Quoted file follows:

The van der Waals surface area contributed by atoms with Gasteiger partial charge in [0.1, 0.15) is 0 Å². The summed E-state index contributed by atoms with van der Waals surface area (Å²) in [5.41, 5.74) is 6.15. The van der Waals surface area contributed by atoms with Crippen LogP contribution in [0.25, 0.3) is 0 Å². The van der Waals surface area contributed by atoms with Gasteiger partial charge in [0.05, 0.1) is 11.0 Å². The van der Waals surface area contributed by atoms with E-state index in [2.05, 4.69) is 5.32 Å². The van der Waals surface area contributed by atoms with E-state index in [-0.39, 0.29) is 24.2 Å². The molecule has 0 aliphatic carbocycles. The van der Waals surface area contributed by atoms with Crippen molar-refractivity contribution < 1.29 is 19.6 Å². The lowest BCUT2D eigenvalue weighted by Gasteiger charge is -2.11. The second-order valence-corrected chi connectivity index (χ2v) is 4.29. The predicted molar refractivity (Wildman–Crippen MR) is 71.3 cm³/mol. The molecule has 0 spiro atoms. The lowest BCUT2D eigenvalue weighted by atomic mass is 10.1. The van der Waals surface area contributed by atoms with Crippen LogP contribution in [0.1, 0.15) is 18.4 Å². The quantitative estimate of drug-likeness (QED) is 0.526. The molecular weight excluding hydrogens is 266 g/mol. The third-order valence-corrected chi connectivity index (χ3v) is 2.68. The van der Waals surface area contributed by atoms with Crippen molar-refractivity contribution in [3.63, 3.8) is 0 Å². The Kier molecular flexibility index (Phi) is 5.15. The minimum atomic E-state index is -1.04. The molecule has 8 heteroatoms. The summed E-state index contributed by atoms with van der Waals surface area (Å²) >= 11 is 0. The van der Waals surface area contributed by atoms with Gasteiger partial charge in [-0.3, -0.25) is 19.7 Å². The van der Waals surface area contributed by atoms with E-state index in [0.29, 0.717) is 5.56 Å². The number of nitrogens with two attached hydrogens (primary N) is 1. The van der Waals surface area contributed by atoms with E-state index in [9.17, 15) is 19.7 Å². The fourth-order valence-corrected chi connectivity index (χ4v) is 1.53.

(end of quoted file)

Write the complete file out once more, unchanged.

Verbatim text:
The van der Waals surface area contributed by atoms with Gasteiger partial charge in [0.1, 0.15) is 0 Å². The summed E-state index contributed by atoms with van der Waals surface area (Å²) in [5.41, 5.74) is 6.15. The van der Waals surface area contributed by atoms with Crippen LogP contribution in [0.25, 0.3) is 0 Å². The van der Waals surface area contributed by atoms with Gasteiger partial charge in [0.05, 0.1) is 11.0 Å². The van der Waals surface area contributed by atoms with E-state index in [2.05, 4.69) is 5.32 Å². The van der Waals surface area contributed by atoms with E-state index in [-0.39, 0.29) is 24.2 Å². The molecule has 0 aliphatic carbocycles. The van der Waals surface area contributed by atoms with Crippen molar-refractivity contribution < 1.29 is 19.6 Å². The lowest BCUT2D eigenvalue weighted by Gasteiger charge is -2.11. The second-order valence-corrected chi connectivity index (χ2v) is 4.29. The predicted molar refractivity (Wildman–Crippen MR) is 71.3 cm³/mol. The molecule has 0 spiro atoms. The lowest BCUT2D eigenvalue weighted by atomic mass is 10.1. The van der Waals surface area contributed by atoms with Crippen LogP contribution in [0.1, 0.15) is 18.4 Å². The quantitative estimate of drug-likeness (QED) is 0.526. The molecular weight excluding hydrogens is 266 g/mol. The third-order valence-corrected chi connectivity index (χ3v) is 2.68. The van der Waals surface area contributed by atoms with Crippen molar-refractivity contribution in [3.63, 3.8) is 0 Å². The Kier molecular flexibility index (Phi) is 5.15. The minimum atomic E-state index is -1.04. The molecule has 8 heteroatoms. The summed E-state index contributed by atoms with van der Waals surface area (Å²) >= 11 is 0. The van der Waals surface area contributed by atoms with Gasteiger partial charge in [-0.3, -0.25) is 19.7 Å². The van der Waals surface area contributed by atoms with E-state index in [0.29, 0.717) is 5.56 Å². The number of nitrogens with two attached hydrogens (primary N) is 1. The van der Waals surface area contributed by atoms with E-state index in [9.17, 15) is 19.7 Å². The fourth-order valence-corrected chi connectivity index (χ4v) is 1.53.